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Takeaway: We lack conviction on the intermediate-term direction of the Abenomics Trade and we think investors should remain on the sidelines for now.

I know. The only thing worse than an offensive lineman who can’t block is a sell-side strategy note that lacks conviction. But don’t take our lack of conviction as the absence of conviction altogether; rather, we have conviction in the view that it makes little sense for investors to have conviction in either direction of the Abenomics Trade (SHORT Japanese yen + LONG Japanese equities) with respect to the intermediate term.

Consider the following arguments that are in favor of this investment strategy:

  1. A likely transition from Quad #3 (i.e. growth slowing as inflation accelerates) in 2Q14 to Quad #1 (i.e. growth accelerating as inflation decelerates) in 3Q14: Not exactly the hardest call to make. Japanese growth has certainly stabilized here in the back half of 2Q and that is very supportive in the context of an easier GDP compare and tougher CPI compares.
  2. A re-risking of the GPIF portfolio: Per Japanese Prime Minster Shinzo Abe, a review of GPIF’s target allocation is due anytime in the next 1-3M. He has gone on record to suggest that the portfolio rebalancing will “benefit the insured and also bring investments that foster growth”. The general consensus among the investment community is that GIPF will likely reduce its JGB holdings from 60% of its $1.2T in assets to 40% and increase its allocation to Japanese equities to 20% from 12% currently.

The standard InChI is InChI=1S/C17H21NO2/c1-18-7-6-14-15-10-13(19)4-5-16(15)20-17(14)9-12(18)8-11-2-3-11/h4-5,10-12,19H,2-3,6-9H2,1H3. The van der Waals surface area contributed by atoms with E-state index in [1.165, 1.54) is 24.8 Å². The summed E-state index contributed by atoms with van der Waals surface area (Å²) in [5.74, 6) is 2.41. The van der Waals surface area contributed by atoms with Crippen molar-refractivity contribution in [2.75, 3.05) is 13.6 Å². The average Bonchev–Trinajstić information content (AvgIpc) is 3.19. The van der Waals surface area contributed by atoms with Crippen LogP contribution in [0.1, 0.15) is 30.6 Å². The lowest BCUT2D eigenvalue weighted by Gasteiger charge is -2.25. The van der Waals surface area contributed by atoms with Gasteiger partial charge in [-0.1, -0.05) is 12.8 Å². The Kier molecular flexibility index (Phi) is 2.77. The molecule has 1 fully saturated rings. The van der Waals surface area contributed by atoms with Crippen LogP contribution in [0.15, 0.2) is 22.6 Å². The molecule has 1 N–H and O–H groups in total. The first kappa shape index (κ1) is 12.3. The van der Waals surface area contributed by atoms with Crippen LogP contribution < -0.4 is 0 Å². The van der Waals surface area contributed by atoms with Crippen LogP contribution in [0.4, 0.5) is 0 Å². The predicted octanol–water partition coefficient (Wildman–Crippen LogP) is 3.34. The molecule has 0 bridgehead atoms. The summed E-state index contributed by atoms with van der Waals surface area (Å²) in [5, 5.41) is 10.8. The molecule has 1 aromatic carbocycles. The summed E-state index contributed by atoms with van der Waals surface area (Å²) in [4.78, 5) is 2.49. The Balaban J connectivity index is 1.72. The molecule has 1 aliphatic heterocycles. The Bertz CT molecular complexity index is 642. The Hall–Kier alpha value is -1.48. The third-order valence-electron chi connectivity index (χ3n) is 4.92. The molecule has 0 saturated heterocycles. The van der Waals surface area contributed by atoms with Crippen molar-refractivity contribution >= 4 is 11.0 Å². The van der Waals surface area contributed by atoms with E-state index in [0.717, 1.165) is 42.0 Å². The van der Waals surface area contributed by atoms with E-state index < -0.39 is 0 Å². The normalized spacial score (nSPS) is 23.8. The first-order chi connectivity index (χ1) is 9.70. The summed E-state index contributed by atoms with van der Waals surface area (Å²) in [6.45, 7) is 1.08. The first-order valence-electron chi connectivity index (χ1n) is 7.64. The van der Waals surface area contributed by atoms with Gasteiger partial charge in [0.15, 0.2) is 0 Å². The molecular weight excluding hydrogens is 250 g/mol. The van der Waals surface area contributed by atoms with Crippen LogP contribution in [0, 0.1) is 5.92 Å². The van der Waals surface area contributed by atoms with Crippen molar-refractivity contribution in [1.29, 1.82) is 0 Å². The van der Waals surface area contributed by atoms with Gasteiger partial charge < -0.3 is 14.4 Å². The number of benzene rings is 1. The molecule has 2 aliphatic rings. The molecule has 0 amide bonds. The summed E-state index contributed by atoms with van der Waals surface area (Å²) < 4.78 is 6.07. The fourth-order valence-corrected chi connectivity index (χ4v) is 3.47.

3. Favorable micro tailwinds: Japanese companies have announced a record $25B in share repurchases as of the last week of JUN and are sitting on a record $3T in cash to the extent they will look to continue engineering an optical improvement in ROE over the intermediate term. Per Bloomberg, TOPIX companies posted an 8.6% ROE in the year through 1Q14, the most since the 12M ended 1Q08. That’s well in advance of the trailing 10Y average of 6.2%  – which is the 2nd lowest reading of the 24 developed markets tracked by Bloomberg and less than half that of the S&P 500.


JAPAN POLICY VACUUM PART II? - Japan High Frequency GIP Data Monitor



Now, consider the following two arguments that are particularly unsupportive of the aforementioned investment strategy:

  1. Abe’s “Third Arrow” is more talk; less walk: In an op-ed this weekend, Abe defended the “Third Arrow” of his economic reform agenda, claiming that it will “fell Japan’s economic demons”. While time will ultimately tell on that front, we do not share Abe’s bullish conviction with respect to the current plan.
    • We like that he remains committed to lowering Japan’s corporate tax rate to sub-30% “over the next several years” (after a -240bps reduction in the effective rate in FY14), but we do not think it’s particularly helpful to ensure that the measure will be “revenue neutral” in the context of long-term fiscal consolidation targets. That likely equates to even more pressure on Japanese households from a tax perspective. Moreover, it’s unclear how promoting marginal growth in corporate profits will benefit Japan; if the US experience is any indication, the only growth Japan will see from rising corporate profits is growth in socioeconomic inequality.